Structures, water, computers, languages and people (not necessarily in this order)

Masonry bridges diagnosis

Despite the common belief is that the language used by engineers exclusively consists of cold technical expressions; in masonry bridges the opposite occurs. Thus, engineers assign human qualities along the restoration and conservation phases of masonry bridges, playing the role of a doctor according to the illness of the structure. The metaphor between building techniques and medicine becomes evident in the terminological correspondences.

About one year ago, I have had the opportunity to design a solution to extend the use of a couple of stone bridges (in the pics you can see one of them) by performing a structural damage analysis. This is not an unfrequent situation: engineers can find many of these old contructions in the roads of Galicia and the North of Portugal and, believe me, it is a challenging issue.

Central arch of the bridge, close to Ourense (left). Analysis with RING (right).

FE Analysis with Cosmos/m

Unfortunately, masonry is quite difficult to analyse without proper tests that cost a lot of money and I realised that finite element models of stone arch bridges give good
estimations of deformations but inaccurate ultimate failure loads. The best software tool I found was the RING program developed at the University of Sheffield that is based on the theory of Jacques Heyman. This software is freeware, easy and rapid to run and provides better results than common finite element packages.


  1. Yes, it is me again. I started another blog.

  2. It´s a very great thing, to keep historic heritage proudly useful with the help of the new technical progress.
    About medical terms in engineering, I once broke a part of the engine of my car. That seemed not to be the first as the builder redesigned it totally. It took more than usual for the new spare parts to arrive, and when they came, one was missing. My dealer was rather altered because he didn´t know "what the fuck" it was, and neither those at central store in Madrid did. They only knew it was called "mamelon".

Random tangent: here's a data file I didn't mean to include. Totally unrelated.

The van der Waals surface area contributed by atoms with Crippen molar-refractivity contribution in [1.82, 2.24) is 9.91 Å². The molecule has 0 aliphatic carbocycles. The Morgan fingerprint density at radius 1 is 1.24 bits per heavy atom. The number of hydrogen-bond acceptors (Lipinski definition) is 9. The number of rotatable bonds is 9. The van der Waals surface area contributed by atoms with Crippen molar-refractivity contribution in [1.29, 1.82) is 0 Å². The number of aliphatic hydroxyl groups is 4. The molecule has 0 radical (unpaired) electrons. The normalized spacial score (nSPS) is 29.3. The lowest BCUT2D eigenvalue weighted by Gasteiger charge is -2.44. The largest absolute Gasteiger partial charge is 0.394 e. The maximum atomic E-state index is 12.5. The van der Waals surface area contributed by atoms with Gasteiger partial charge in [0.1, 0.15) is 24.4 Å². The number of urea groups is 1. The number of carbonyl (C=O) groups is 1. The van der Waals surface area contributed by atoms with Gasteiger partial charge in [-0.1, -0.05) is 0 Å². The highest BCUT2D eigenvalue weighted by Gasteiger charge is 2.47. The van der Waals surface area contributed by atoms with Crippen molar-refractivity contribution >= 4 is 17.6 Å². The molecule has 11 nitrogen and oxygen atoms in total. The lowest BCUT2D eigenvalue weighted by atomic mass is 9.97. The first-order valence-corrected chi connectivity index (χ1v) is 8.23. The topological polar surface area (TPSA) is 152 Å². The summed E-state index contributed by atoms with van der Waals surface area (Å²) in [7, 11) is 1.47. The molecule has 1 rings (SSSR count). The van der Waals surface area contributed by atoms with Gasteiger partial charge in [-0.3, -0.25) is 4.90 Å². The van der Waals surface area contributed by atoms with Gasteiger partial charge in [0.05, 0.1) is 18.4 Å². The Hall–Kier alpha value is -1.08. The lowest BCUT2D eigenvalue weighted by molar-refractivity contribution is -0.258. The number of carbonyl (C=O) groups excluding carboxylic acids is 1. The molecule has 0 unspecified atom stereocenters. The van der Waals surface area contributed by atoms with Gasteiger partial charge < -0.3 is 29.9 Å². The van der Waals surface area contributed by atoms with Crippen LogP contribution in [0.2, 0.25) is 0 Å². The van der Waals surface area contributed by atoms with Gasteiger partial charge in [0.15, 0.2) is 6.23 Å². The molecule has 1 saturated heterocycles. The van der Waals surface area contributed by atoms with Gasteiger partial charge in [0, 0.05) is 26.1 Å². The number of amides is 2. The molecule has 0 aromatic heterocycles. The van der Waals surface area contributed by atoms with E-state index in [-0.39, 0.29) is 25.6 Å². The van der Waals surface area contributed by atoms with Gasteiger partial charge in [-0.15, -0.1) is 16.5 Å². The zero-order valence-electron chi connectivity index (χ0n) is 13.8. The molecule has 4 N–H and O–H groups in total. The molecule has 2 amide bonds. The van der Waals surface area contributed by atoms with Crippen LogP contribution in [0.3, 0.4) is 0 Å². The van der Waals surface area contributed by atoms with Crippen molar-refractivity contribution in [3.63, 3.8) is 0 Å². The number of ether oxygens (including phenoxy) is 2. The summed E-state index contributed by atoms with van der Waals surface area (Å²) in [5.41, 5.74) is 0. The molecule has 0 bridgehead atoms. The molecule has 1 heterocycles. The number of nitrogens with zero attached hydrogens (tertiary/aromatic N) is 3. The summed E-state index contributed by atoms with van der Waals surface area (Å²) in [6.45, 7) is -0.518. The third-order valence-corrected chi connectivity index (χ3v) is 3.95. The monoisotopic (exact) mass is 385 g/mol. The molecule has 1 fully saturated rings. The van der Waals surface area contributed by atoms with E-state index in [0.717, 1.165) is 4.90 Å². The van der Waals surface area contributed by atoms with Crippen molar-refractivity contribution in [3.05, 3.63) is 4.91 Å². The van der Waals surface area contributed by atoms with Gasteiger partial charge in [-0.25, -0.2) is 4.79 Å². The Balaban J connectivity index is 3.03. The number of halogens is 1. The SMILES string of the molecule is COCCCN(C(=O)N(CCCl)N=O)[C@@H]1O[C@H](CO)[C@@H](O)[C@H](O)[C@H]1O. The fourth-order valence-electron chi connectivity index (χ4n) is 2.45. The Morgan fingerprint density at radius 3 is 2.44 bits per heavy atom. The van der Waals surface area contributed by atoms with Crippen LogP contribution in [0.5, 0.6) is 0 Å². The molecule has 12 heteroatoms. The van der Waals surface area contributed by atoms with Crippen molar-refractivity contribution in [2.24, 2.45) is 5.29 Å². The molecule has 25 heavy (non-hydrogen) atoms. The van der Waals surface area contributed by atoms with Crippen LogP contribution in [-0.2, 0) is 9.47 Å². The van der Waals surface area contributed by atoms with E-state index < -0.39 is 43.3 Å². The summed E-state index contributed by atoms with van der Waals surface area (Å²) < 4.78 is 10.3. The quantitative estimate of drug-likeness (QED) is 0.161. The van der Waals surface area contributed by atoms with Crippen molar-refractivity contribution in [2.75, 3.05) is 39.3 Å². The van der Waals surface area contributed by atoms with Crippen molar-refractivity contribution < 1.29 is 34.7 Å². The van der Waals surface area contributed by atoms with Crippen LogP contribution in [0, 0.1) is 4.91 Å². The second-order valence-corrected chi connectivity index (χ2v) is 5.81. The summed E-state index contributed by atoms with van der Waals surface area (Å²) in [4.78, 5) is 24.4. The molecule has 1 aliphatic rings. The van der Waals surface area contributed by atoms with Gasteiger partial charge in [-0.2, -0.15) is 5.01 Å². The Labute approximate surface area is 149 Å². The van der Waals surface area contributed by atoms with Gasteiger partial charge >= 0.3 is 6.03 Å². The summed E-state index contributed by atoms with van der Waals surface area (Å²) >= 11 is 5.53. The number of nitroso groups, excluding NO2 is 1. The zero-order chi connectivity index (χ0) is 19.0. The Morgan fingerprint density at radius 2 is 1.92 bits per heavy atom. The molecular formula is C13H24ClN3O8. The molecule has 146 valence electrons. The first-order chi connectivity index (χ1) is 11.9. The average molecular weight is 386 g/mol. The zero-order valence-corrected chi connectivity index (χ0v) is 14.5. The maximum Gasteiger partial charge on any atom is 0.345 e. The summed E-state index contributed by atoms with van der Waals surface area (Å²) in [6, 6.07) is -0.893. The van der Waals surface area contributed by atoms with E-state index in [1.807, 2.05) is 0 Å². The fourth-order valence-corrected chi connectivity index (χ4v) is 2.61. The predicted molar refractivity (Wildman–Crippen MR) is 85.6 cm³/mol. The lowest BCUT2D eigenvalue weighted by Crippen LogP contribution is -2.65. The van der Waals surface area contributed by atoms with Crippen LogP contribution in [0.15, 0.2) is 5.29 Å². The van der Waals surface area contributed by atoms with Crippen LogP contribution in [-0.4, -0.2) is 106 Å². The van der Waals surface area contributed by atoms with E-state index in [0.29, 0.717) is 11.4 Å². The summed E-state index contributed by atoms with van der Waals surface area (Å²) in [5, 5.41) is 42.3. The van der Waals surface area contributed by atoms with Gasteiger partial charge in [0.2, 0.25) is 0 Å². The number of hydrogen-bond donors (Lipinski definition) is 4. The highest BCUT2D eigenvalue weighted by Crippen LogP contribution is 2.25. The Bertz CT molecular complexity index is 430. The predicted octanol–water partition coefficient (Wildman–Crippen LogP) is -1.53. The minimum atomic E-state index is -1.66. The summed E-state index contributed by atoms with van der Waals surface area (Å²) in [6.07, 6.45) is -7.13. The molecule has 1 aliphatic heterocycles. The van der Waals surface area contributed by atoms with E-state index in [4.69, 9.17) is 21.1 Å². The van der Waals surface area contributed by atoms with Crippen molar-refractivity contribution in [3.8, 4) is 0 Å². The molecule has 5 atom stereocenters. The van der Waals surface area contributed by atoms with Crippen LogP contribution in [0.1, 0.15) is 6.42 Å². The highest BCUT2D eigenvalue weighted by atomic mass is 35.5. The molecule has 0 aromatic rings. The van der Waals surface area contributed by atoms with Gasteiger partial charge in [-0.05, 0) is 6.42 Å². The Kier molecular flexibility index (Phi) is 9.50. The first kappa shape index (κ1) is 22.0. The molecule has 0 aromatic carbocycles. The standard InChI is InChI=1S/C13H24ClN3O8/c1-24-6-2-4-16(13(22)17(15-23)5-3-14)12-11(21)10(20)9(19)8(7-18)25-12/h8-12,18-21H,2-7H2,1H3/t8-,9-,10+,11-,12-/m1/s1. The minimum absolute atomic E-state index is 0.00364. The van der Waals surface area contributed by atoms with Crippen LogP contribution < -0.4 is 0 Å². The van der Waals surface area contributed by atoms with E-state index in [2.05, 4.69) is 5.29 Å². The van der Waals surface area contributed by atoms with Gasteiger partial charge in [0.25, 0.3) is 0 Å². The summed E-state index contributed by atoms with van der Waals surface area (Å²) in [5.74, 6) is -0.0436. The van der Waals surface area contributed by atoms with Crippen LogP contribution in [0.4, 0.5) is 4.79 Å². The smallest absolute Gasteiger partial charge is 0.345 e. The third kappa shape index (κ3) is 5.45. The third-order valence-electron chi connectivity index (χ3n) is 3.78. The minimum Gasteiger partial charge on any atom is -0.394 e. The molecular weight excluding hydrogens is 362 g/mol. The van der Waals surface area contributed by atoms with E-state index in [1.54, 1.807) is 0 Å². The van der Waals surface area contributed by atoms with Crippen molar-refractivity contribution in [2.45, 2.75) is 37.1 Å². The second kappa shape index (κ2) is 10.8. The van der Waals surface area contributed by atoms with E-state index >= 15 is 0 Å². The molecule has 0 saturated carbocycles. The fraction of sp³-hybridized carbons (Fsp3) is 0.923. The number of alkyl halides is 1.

I got curious about that word and as I got home, searched it's meaning: the french word to say "nipple", "pezón" in Spanish.
    Ok, that was a kind of pipe where the filter "sucks" oil. Natural :D.

  3. Mr. Miguez, watch your language! :-P The f-word sounds quite stronger in English than its translation does in Spanish. We Spaniards are swearing around all day without giving much importance to it, but using the equivalent words in English sounds terribly rude.

    Conversely, English speakers who are learning Spanish need to put some extra "bad-words" in their speech :-) Fortunately, they even have BBC courses to help them with it (I find the audio of this course hilarious):

  4. Thanks god there is the BBC!! Otherwise the poor English fellows would just learn "Servesa", "Toros", "Paela" and "ole" and would miss all the lyricism of Spanish.

    The marketing is also great: If you had to choose between "Spanish" and "Cool Spanish" which one would you choose?

    It is a pity that I have never studied "Cool English", it would have been very useful to have a chance to understand the cool hoodies of my neighbourhood.

  5. Let me blame most of my English teachers, those Metallica, Sex Pistols, Rage Against The Machine, and many others... :S